The more complicated your draft beer selection gets, the more complicated your bar inventory gets.
And beer inventory has gotten more complicated with the rise of craft beer.
Increasing beer selection on draft is how a lot of bars handle this new demand.
Some bars offer 40 different selections on tap. Some bars offer 6. But most bars keep about half of their draft beers the same at all times.
All while rotating the other half of their taps.
The key to keeping up is smart beer keg tracing. Here’s how it’s done.
How to Tell How Full a Keg Is
There are four ways to tell how full a keg is. They are tenthing, using a keg scale, using a keg checker, or using a keg flow meter.
The best option for you will depend on your bar’s unique needs and your selection of draft beers. So don’t be afraid to try all of these out.
The most common way to figure out how many beers in a keg is called tenthing.
It involves dividing the keg into ten equal parts and estimating how much beer is left inside. If you get an odd number, simply round it up to the nearest tenth for your inventory. If you feel that your keg is more than 40% full but not quite half full, round it to 50%. Then label it as 0.5 on your inventory sheet.
For full cans and bottles, count them as single units.
This method can be subjective.
If you have two people take inventory, you might end up getting two different measurements.
It may work for calculating beer cost percentage (see pour cost calculator). But it's not accurate enough to provide you with the detail needed to gauge draft beer performance
A better and more accurate way to perform inventory on your beer kegs is by using a keg scale.
They can be purchased easily from most scale manufacturers as well as online. Make sure that you purchase a scale with a significant weight capacity. It should be able to accommodate a full ½ barrel keg at about 160 lbs.
Each time you use your keg scale, test its accuracy first to avoid recording incorrect data later on.
When weighing your beer keg, you will also need to account for tare weight. While tare weight is not different for every brand, it varies based on your keg size.
Just do this:
Weigh 3 to 4 kegs of a particular size and use this as the tare weight if you are unsure. There's one issue with using a keg scale to take inventory.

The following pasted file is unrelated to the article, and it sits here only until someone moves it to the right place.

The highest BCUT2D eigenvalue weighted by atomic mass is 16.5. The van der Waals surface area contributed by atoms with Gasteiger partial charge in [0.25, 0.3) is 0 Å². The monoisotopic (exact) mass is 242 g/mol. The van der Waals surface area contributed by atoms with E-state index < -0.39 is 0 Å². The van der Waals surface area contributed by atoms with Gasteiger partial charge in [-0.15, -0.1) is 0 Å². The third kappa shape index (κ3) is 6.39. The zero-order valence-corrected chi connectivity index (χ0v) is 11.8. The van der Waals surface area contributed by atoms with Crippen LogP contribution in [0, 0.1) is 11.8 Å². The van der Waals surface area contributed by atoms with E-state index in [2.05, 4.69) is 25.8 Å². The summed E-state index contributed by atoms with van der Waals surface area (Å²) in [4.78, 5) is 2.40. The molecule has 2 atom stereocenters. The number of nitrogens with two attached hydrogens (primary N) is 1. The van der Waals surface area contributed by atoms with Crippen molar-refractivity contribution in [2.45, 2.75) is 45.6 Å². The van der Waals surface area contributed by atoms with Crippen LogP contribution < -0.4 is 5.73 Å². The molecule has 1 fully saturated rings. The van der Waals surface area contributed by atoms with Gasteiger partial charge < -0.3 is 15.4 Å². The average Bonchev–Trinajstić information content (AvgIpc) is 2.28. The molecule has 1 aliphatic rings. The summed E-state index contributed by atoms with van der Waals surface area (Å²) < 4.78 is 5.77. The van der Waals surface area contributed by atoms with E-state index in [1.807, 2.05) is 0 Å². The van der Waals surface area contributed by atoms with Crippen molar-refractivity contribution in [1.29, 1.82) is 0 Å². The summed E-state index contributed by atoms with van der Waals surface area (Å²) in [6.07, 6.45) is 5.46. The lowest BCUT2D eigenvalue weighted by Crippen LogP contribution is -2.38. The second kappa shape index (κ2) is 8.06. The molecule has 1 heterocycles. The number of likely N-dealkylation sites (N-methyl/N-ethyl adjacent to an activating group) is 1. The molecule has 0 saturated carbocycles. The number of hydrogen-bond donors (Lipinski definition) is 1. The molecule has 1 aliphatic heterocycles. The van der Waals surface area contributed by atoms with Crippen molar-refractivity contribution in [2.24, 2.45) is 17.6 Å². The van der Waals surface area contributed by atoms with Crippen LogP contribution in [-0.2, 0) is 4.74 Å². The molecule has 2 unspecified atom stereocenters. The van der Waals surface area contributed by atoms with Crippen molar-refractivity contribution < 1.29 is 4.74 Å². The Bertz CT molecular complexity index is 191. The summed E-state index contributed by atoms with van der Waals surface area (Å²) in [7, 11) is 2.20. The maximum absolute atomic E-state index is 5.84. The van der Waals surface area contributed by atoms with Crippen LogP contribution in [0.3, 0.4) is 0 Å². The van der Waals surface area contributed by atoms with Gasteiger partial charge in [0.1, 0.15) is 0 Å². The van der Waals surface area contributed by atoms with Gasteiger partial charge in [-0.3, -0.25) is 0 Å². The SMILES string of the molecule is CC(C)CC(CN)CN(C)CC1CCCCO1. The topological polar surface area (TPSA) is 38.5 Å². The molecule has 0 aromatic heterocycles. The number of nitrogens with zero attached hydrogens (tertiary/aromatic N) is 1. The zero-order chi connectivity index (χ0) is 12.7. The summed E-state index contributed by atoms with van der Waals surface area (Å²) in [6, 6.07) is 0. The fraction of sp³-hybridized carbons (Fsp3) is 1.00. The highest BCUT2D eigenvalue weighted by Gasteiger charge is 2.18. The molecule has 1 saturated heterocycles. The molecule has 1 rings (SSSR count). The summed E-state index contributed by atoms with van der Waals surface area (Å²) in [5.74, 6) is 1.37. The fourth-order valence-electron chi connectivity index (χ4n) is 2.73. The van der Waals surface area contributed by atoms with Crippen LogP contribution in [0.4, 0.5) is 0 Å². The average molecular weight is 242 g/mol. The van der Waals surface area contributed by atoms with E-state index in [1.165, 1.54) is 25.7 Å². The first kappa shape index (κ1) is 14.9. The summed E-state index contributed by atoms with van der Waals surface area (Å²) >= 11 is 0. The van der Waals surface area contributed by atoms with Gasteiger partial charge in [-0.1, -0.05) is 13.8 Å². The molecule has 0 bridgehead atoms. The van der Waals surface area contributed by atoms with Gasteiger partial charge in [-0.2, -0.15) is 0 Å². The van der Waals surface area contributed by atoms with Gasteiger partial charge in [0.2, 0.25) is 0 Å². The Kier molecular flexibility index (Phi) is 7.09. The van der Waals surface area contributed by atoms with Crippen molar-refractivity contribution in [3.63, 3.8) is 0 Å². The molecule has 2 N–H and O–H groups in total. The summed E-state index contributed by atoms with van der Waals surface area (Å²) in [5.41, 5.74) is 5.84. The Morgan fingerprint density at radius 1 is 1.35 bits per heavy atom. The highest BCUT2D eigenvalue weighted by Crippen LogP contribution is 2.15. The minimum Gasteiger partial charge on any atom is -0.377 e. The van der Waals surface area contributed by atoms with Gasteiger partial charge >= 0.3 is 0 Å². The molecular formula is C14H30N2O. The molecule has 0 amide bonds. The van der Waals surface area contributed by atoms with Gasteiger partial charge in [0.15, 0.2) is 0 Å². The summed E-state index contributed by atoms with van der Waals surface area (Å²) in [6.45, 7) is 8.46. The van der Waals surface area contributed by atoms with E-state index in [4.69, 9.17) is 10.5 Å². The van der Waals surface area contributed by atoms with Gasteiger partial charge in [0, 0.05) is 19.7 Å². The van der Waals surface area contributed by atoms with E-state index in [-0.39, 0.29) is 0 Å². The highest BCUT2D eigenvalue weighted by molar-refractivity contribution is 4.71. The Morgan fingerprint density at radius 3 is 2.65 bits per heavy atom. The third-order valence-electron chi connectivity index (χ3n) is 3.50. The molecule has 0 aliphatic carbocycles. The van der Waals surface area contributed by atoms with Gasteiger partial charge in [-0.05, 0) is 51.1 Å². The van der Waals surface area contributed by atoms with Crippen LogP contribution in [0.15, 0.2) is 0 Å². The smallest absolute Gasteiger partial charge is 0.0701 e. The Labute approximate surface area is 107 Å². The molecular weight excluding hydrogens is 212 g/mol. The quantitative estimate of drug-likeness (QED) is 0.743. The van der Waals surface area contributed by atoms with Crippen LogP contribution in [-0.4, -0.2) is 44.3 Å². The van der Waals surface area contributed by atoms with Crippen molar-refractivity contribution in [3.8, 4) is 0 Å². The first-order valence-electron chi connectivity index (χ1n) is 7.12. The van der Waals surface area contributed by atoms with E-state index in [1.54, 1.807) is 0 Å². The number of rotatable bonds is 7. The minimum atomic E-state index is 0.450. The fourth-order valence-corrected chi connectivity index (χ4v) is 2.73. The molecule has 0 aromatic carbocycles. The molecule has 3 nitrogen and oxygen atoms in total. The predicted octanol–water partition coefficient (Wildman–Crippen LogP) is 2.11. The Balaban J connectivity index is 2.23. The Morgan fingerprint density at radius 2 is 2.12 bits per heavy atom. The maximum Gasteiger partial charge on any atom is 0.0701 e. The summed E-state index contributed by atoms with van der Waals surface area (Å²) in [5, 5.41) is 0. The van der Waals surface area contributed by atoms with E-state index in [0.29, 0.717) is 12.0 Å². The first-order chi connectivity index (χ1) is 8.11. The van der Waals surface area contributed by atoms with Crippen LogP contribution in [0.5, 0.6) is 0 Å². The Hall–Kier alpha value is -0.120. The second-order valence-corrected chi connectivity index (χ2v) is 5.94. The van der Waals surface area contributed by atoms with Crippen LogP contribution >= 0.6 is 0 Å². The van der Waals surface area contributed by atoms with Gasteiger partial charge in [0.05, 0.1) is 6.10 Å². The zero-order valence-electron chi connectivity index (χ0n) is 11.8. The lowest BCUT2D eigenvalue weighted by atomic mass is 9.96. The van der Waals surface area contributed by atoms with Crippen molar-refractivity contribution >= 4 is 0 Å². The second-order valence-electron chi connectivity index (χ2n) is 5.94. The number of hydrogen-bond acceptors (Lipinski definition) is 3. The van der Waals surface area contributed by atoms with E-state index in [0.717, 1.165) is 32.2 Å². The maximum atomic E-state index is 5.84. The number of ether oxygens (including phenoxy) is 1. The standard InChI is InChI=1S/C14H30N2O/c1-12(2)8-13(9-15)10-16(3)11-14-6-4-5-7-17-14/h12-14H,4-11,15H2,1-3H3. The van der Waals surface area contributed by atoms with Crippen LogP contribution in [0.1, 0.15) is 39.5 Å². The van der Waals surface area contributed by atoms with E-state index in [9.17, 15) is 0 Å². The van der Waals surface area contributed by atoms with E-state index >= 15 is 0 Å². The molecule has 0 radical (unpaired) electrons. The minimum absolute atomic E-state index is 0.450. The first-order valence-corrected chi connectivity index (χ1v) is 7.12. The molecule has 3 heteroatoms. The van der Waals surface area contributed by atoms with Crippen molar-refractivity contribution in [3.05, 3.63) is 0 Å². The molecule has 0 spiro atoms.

Your staff needs to pick up kegs that are stacked on top of each other. That can be dangerous. Always train your bar staff on the correct procedure and safety cautions when doing this.
Keg checks are also a popular tool that many bars use. It has a torque wrench that is specially designed to measure the amount of beer left in a keg.
We don’t recommend using this method if your bar carries a lot of smaller kegs, like the 1/4 barrel and 1/6 barrel kegs. You can use the keg scale option above for your smaller kegs.
You won’t have to worry too much about the safety issue that we previously mentioned with smaller, lighter kegs.
Keg Flow Meter: Automated Keg Flow Counter
The automated solution of a keg flow meter is probably the easiest.
A keg flow meter attaches to draft lines and measures the outflow of liquid. Knowing how much leaves the keg tells you how much is left in the keg.
If you attach a keg flow meter to each draft line, you’ll have a perpetual inventory system of beer. Updated every single time a beer is poured.
How Long Do Kegs of Beer Last?
The lifespan of a beer keg begins when it’s filled at the brewery. Not when it’s tapped. Let’s look at how long a beer keg lasts in both tapped and untapped kegs.
It’s a crucial part of successful keg management and ensuring you meet your needed par level.
How Long Does Beer Last in a Keg Untapped?
Pasteurized beer lasts in a keg untapped for about three to four months when stored at the correct temperature. That’s roughly 90 to 120 days.
Unpasteurized beer, or “live” beers that contain living yeast, doesn’t make it as long. You can expect a shelf life for a keg of untapped, unpasteurized beer to be around 5 to 8 weeks. When stored at the proper temperature, of course.
Every beer is different. The amount of alcohol and the other ingredients used during fermentation also play a role in shelf life. Always verify with the brewer the exact shelf life of your keg.
How Long Does a Tapped Keg Last?
90–120 days for pasteurized tapped beer kegs, and 5–8 weeks for unpasteurized tapped beer kegs.
Wait, it’s the same shelf life as untapped kegs?
When you pump beer out of a keg, it’s replaced with CO2. CO2 actually doesn’t spoil beer like oxygen would. As long as the pressure is kept up and the temperature is maintained, tapped beer lasts just as long as untapped beer.
Using a Draft Beer Inventory System
Inventory is a bar’s most valuable asset. That’s why they take bar inventory often, and they pay special attention to beer keg tracking.
Not doing so means bar profits down the drain.
If you are more of a pen-and-paper person, you can download our free bar inventory spreadsheet. It doubles as a free beer inventory sheet, too.
It can be used for beer keg tracking, wine, liquor, you name it. You can even customize it to fit your bar’s unique needs. It'll become the beer inventory spreadsheet you've always wanted. You can train your cicerone or sommelier to use it as well to get the most out of it.
Another way to streamline your inventory process is by using a bar inventory system like BinWise Pro. It helps you take your bar inventory—including beer kegs—quickly and accurately. By converting the manual counting process to simple scanning. Or use the bar inventory app to access data on the go!
On top of that, it automates how to find variance and pour cost. And bunches of other numbers that you need to make profitable decisions. You don't have to worry about things like excess inventory anymore!